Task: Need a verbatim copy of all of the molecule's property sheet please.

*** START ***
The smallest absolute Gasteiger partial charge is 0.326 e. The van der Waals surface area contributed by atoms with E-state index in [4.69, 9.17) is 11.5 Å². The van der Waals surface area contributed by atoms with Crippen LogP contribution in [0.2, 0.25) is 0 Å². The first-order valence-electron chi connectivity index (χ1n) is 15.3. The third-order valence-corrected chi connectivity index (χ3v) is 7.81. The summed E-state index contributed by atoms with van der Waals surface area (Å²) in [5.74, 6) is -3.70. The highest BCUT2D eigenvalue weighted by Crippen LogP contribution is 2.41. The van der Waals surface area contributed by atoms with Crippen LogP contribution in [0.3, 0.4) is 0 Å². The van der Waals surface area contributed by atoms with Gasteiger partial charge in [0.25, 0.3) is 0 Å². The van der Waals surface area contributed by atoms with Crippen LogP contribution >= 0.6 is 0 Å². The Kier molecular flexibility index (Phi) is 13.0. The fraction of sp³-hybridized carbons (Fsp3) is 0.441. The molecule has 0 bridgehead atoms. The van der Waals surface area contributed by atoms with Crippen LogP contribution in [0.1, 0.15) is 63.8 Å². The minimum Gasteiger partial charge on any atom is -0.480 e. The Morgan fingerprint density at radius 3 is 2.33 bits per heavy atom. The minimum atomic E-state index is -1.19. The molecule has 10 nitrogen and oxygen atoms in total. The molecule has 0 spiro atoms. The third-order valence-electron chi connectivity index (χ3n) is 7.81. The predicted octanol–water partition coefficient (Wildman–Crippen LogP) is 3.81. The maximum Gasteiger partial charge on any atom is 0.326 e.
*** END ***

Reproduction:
The smallest absolute Gasteiger partial charge is 0.326 e. The van der Waals surface area contributed by atoms with E-state index in [4.69, 9.17) is 11.5 Å². The van der Waals surface area contributed by atoms with Crippen LogP contribution in [0.2, 0.25) is 0 Å². The first-order valence-electron chi connectivity index (χ1n) is 15.3. The third-order valence-corrected chi connectivity index (χ3v) is 7.81. The summed E-state index contributed by atoms with van der Waals surface area (Å²) in [5.74, 6) is -3.70. The highest BCUT2D eigenvalue weighted by Crippen LogP contribution is 2.41. The van der Waals surface area contributed by atoms with Crippen LogP contribution in [0.3, 0.4) is 0 Å². The van der Waals surface area contributed by atoms with Gasteiger partial charge in [0.25, 0.3) is 0 Å². The van der Waals surface area contributed by atoms with Crippen LogP contribution >= 0.6 is 0 Å². The Kier molecular flexibility index (Phi) is 13.0. The fraction of sp³-hybridized carbons (Fsp3) is 0.441. The molecule has 0 bridgehead atoms. The van der Waals surface area contributed by atoms with Crippen LogP contribution in [0.1, 0.15) is 63.8 Å². The minimum Gasteiger partial charge on any atom is -0.480 e. The Morgan fingerprint density at radius 3 is 2.33 bits per heavy atom. The minimum atomic E-state index is -1.19. The molecule has 10 nitrogen and oxygen atoms in total. The molecule has 0 spiro atoms. The third-order valence-electron chi connectivity index (χ3n) is 7.81. The predicted octanol–water partition coefficient (Wildman–Crippen LogP) is 3.81. The maximum Gasteiger partial charge on any atom is 0.326 e.